• When at the beach, check conditions before entering the water. Check to see if any warning flags are up or ask a lifeguard about water conditions, beach conditions, or any potential hazards. 
  • Beachgoers should be aware of how dangerous rip currents are, and swim only at lifeguard-protected beaches in the designated swimming area. 
  • Rip currents can form in any large open water area such as low spots and breaks in sandbars, or near structures such as jetties and piers. 



The last several weeks have kept Red Cross disaster volunteers busy. Red Cross Vice President of Disaster Operations and Logistics Brad Kieserman says, “To date, the Red Cross has deployed more than 6,300 volunteers in less than two months, two-and-half-times the number called upon by this point in 2015. Plus, last year saw 24,000 volunteers deployed, with 2015 requiring more than triple the number of volunteers to respond to disasters than in any of the past three years.”



Those currently in the midst of the storm should stay off the roads. If you must leave home, drive slowly with your lights on and do not risk driving through standing or rushing water. Listen to a NOAA Weather Radio or local media outlets for critical information about the storm and obey all evacuation orders. If you are home and experience a power outage, follow the steps in this power outage checklist

Those in the path of the storm should prepare now. The Red Cross has three steps people can follow - build a kit, make a plan and be informedAn emergency kit should include a gallon of water per person, non-perishable food, a flashlight and extra batteries, a first aid kit, medications and copies of important documents. Talk with members of your household and create an evacuation plan. Learn about how your community responds to hurricanes and plan routes to local shelters. Remember family members with special medical needs and plan how you will care for your pets.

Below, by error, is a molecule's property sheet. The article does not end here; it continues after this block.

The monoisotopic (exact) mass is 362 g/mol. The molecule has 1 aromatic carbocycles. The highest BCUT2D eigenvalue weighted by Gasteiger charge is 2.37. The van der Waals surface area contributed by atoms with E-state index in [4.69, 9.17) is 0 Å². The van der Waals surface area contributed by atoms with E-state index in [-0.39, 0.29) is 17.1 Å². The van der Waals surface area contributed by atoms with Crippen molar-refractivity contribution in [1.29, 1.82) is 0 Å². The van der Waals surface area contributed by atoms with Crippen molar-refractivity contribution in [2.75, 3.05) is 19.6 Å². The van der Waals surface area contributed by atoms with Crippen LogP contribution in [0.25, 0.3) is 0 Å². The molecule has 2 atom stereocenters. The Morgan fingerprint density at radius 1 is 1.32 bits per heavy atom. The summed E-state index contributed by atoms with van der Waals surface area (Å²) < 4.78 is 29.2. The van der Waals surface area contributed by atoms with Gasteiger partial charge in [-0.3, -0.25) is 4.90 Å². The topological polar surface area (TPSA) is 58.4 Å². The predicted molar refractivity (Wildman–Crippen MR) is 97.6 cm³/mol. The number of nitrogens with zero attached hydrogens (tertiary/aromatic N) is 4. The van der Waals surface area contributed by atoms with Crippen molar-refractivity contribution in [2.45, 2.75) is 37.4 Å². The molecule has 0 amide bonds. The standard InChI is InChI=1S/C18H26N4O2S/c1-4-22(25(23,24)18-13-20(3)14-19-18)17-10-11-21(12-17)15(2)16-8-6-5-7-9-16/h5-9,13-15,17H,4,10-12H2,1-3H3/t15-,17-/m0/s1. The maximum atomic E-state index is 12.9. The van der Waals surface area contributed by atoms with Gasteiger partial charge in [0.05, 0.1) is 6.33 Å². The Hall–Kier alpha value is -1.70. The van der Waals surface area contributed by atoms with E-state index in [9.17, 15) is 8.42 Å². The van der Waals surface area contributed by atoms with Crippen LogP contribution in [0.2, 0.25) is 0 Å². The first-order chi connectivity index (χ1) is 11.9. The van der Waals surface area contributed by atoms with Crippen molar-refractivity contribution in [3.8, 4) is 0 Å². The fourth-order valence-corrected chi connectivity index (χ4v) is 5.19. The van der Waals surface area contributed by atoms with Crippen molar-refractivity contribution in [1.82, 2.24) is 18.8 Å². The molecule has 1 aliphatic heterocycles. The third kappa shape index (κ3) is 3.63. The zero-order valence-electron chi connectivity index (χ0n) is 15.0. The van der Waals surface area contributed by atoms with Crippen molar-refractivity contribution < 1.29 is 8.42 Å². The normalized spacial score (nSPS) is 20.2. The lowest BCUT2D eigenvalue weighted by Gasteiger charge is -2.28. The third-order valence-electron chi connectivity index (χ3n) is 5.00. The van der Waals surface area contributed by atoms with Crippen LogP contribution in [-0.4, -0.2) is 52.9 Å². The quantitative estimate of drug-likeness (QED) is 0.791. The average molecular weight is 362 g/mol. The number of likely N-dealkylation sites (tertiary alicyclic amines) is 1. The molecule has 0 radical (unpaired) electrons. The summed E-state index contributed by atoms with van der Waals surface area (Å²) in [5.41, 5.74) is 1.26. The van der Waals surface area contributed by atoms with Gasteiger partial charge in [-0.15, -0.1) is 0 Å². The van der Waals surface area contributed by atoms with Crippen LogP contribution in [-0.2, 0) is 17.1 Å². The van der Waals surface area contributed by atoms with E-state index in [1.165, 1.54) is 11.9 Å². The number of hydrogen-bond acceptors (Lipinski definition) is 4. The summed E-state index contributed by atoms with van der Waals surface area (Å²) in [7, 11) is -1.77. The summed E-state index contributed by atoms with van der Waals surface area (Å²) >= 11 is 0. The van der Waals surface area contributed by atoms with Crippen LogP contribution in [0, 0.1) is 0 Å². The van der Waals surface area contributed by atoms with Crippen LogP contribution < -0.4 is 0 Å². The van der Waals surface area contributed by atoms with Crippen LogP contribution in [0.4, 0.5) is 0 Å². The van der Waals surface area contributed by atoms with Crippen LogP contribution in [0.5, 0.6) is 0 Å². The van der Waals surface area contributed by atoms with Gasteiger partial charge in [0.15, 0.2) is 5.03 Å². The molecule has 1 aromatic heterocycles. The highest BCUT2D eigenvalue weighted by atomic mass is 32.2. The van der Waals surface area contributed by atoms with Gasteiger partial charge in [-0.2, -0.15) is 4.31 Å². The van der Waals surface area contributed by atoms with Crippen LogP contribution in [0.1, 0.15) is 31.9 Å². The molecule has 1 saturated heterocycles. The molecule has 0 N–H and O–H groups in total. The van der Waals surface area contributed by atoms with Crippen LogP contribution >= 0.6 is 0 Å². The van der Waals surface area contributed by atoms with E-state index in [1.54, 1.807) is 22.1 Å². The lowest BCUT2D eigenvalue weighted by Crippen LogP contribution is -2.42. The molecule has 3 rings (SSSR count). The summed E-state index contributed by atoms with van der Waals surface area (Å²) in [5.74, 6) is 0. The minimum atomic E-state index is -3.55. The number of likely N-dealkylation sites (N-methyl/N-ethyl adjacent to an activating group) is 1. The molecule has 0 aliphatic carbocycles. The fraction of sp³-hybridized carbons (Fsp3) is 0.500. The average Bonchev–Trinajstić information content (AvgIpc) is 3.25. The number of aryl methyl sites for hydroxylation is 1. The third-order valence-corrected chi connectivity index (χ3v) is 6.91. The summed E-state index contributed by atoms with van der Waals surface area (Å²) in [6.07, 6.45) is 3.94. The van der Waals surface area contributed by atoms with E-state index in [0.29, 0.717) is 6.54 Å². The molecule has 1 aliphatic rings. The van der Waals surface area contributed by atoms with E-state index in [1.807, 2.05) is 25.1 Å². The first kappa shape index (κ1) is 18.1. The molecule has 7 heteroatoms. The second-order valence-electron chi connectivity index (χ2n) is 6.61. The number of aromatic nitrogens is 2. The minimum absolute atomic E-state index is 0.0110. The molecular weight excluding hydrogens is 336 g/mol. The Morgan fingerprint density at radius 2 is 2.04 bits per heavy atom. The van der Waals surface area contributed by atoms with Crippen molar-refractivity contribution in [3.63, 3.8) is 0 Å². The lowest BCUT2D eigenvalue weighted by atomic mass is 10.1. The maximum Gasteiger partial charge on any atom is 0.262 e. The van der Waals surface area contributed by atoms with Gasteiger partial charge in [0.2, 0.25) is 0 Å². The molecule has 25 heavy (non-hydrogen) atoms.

The Red Cross Hurricane Safety Checklist is available to learn more about what to do if a hurricane might affect your community. For more information on hurricane safety, visit the preparedness section of our web site.



Another resource for download is the free Red Cross Emergency App to receive emergency alerts and information about what to do in case of hurricanes, flooding and other disasters, as well as locations of shelters. The app includes emergency first aid information and a Family Safe feature which allows people to instantly see if loved ones are okay. The free Emergency App is available in app stores by searching for the American Red Cross or going to



The Red Cross needs your support to help people affected by disasters big and small. People can help by donating to Red Cross Disaster Relief to support disasters big and small. You can help by visiting, calling 1-800-RED CROSS or texting the word REDCROSS to 90999 to make a $10 donation.



About the American Red Cross:
The American Red Cross shelters, feeds and provides emotional support to victims of disasters; supplies about 40 percent of the nation's blood; teaches skills that save lives; provides international humanitarian aid; and supports military members and their families. The Red Cross is a not-for-profit organization that depends on volunteers and the generosity of the American public to perform its mission. For more information, please visit or, or visit us on Twitter at @RedCross.